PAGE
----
Since Peltier is a federal prisoner serving a sentence of 30 years or more, he is eligible for a parole hearing within nine months of his eligibility date as determined by the Bureau of Prisons. This hearing may be his only shot.

“The parole hearing on June 10 is the most important parole hearing of Leonard’s life,” Tilsen said. “He won’t live long enough for another parole hearing to come around.”

The parole hearing will give Peltier and his defense committee a chance to tell his side of the story and express his thoughts as to why he should be paroled.

Details of the offense, prior criminal history and other details will influence the commission’s decision. Peltier’s accomplishments in the correctional facility, details of a release plan, and any problems he’s had to meet in the past will all be presented.

“We want to make sure that the commissioners and the parole officer do feel the weight of this,” Tilsen said. “He’s dying in federal prison right now. They will be liable for his death. They’re perpetuating civil rights and human rights violations.”

If paroled, Peltier would plan to return to the Turtle Mountain Reservation, Lawson said. Peltier owns property in his community and if paroled would serve the remaining portion of his sentence there.

“This is going to be the deciding factor on whether he gets to go back to his homelands, to see his child, grandchildren, and his people,” Tilsen said.

Peltier’s prison sentence is part of a larger issue, Tilsen said, it’s a reflection of how Indigenous activists were punished for the AIM Movement of the 1970s.

One day in June

In the summer of 1973, the American Indian Movement attracted hundreds of Native people to Wounded Knee on the Pine Ridge Reservation. Oglala Lakota elders had called the AIM headquarters in Minneapolis to request help in dealing with their tribal council.

On June 26, 1975, two FBI Agents, Ronald Arthur Williams and Jack Ross Coler, traveled to the Pine Ridge reservation in search of Jimmy Eagle, an Indigenous man who was wanted in connection with the theft of a pair of cowboy boots and the assault of two ranch hands.

Sometime after 11 a.m., the two agents, traveling in two different unmarked vehicles, began following a vehicle they believed was transporting Eagle. The agents trailed it to the Jumping Bull Ranch in Oglala, South Dakota, where a shootout between AIM members and the two FBI agents erupted.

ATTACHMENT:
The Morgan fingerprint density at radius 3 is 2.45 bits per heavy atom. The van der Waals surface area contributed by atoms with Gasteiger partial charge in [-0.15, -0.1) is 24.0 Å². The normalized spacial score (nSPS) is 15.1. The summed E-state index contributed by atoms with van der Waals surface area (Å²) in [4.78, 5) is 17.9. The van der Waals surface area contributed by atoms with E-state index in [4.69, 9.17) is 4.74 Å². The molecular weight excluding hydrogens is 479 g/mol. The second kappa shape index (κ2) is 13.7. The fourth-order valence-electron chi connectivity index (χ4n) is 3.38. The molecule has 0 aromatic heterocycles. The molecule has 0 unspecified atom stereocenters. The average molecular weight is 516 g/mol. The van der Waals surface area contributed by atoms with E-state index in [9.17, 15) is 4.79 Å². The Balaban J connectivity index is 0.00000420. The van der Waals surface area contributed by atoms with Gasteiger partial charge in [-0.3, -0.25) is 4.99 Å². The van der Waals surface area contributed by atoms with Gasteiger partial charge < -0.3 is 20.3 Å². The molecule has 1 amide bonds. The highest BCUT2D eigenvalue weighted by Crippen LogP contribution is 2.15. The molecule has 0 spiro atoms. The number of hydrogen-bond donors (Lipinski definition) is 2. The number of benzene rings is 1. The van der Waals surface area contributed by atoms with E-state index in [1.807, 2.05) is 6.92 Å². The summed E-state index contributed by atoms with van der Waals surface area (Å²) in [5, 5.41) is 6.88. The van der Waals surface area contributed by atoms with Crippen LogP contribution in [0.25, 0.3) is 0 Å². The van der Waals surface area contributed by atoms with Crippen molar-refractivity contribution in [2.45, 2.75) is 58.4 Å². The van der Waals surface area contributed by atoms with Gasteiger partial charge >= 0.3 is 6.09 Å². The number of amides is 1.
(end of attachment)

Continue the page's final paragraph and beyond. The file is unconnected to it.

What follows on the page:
By the time the shootout ended, Williams and Coler and 23-year-old Joseph Bedell Schultz, a citizen of the Coeur d’Alene Tribe, lay dead.

After a five-week trial before an all-white jury in Fargo in March 1977, Peltier was convicted of murdering both agents. Two other AIM members, Darrelle “Dino” Butler and Bob Robideau, had previously been acquitted of charges of aiding and abetting in the death of the two FBI agents during a trial in Cedar Rapids, Iowa.

On April 18, 1977, Peltier was given two life sentences, which he’s been carrying out at USP Coleman 1, a maximum security prison in central Florida, for over a decade.

“The FBI waged an illegal war on the American Indian Movement and against the Indigenous peoples movement using taxpayer dollars,” Tilsen said. “There was a reign of terror on the Pine Ridge Indian Reservation.”

Former North Dakota state representative Ruth Buffalo has visited with Peltier several times and remained in contact with him, last speaking to him by phone earlier in April. She said she’s concerned about his health, though he remains in good spirits and even made her laugh during their phone conversation. “He doesn’t want any of us to feel sad for him,” she said. “He hasn’t given up and he doesn’t want any of us to give up.”

But Peltier also doesn’t want to die in prison, Buffalo said, “It’s just time for him to be out, to be a free man in his country and to live the last days of his life with his family.”

This story is co-published by the Rapid City Journal and ICT, a news partnership that covers Indigenous communities in the South Dakota area.

Amelia Schafer is the Indigenous Affairs reporter for ICT and the Rapid City Journal. She is of Wampanoag and Montauk-Brothertown Indian Nation descent. She is based in Rapid City. You can contact her at aschafer@rapidcityjournal.com.